Webinar Wrap-Up: More Q & A with Laura Foley

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In our May 18th webinar, Cheating Death by PowerPoint with presentation designer Laura Foley, the questions were coming faster than we could share them with both Laura and the attendees. Our presenter was kind enough to answer many of the webinar questions so we could share them with you.

To watch the webinar and get the handouts, click here


Question:
Do you have any tips for a “welcome” slide that might be used during opening speeches, etc. but not actually referenced directly?

Answer:
It’s always a good idea to have your organization’s logo, the name of your presentation, your name and your contact information on your opening slide. Repeat this at the end of the presentation so people know how to get in touch with you if they have questions.  See example below:

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Question:
Do you have font recommendations? Including size

Answer:
Think of a slide as a billboard. If you have to slow down to read it, then the type is too small. While I have no set and fast rule for point sizes of type on a slide, I try to make the text very large so that people can read it no matter how far away from the screen they may be.

Question:
I notice you use a lot of Orange against a white background. Has this combination been proven successful or just your preference?

Answer:
It’s one of my corporate colors.

Question:
How do you work with (around?) a mandatory company template or one that is a very generic company background?

Answer:
I use the typeface and colors specified in the template, but I’ll usually never use the established text boxes and bullet points. I prefer to use very large text on a slide and no bullet points. Also, you can make text bold, italic, or all caps to give it many different looks while still using the same typeface.

Question:
Are gradients opportunity or threat?

Answer:
Now that flat design is the rage, I don’t use as many gradients. When I do, they’re very subtle. Any gradient and highlight that makes a graphic look three-dimensional or glasslike also make it look dated.

Question:
Could you comment on using company logos and names, etc. in the footer?

Answer:
Do it if the client demands it. Otherwise, you can just use it at the beginning and the end of the presentation. By deleting the standard header and footer, you free up a lot more slide real estate to be used for information.

Question:
What do you think about decorative themes? For example, if we create a title slide that looks like a movie poster (maybe an ocean theme to discuss a “deep dive” into a subject)…do you think keeping ocean imagery on every slide is cohesive and engaging, or purely decorative and distracting?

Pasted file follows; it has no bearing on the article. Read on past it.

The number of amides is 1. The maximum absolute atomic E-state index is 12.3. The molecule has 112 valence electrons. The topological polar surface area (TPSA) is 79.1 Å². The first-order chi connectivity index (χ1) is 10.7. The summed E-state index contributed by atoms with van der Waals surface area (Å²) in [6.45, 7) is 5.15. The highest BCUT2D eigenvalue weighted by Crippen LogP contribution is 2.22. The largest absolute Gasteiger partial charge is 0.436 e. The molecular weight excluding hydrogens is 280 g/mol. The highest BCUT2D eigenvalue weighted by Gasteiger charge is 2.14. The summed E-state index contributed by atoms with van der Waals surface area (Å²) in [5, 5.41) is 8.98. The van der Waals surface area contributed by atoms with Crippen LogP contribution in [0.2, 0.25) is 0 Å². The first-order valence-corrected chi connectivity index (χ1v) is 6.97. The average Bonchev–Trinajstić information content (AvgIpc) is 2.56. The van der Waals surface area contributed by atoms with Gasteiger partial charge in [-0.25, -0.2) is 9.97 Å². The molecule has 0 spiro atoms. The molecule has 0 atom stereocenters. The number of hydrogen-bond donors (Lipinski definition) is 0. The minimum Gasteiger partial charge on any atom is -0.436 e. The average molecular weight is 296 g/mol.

Answer:
There’s nothing wrong with being creative with your slides. But if the theme is as you suggest a “deep dive,” that’s just another way of saying an in-depth view of a subject. I wouldn’t carry the “deep dive” analogy through every slide, maybe just the title. Make sure that the design of your slide reflects the content of the presentation, not the type of presentation it is.

Question:
What is the best font to use for numbers (like in charts)?

Answer:
The same typeface that is standard for the template you’re using.

Question:
What are your thoughts on using custom (non-standard) fonts?

Answer:
It’s amazing! Your presentations will look different from everyone else’s, which helps make them memorable. For more ideas, and step-by-step instructions on how to do it, click here.

About Laura Foley:
As the Cheater of Death by PowerPoint, Laura Foley provides training and presentation design services to help people communicate their ideas and be better presenters. She has worked with Procter & Gamble, Nestlé, General Dynamics, Juniper Networks, Harvard Business School, DST, Eloqua, EMC, TE Connectivity, and VMware and has conducted training sessions at Worcester Polytechnic Institute, Simmons College, the Central Mass Business Expo, and the Isenberg School of Management at UMass Amherst. Her speaking engagements include HOW Design Live, the largest conference for creative professionals in the world. A graduate of the Massachusetts College of Art and Design, Laura has over two decades’ experience in presentation design, marketing, and copywriting. She lives in Central Massachusetts with her husband and two sons. Laura serves as Cubmaster and Den Leader for Hubbardston Cub Scouts Pack 12. It’s like herding cats, but more rewarding.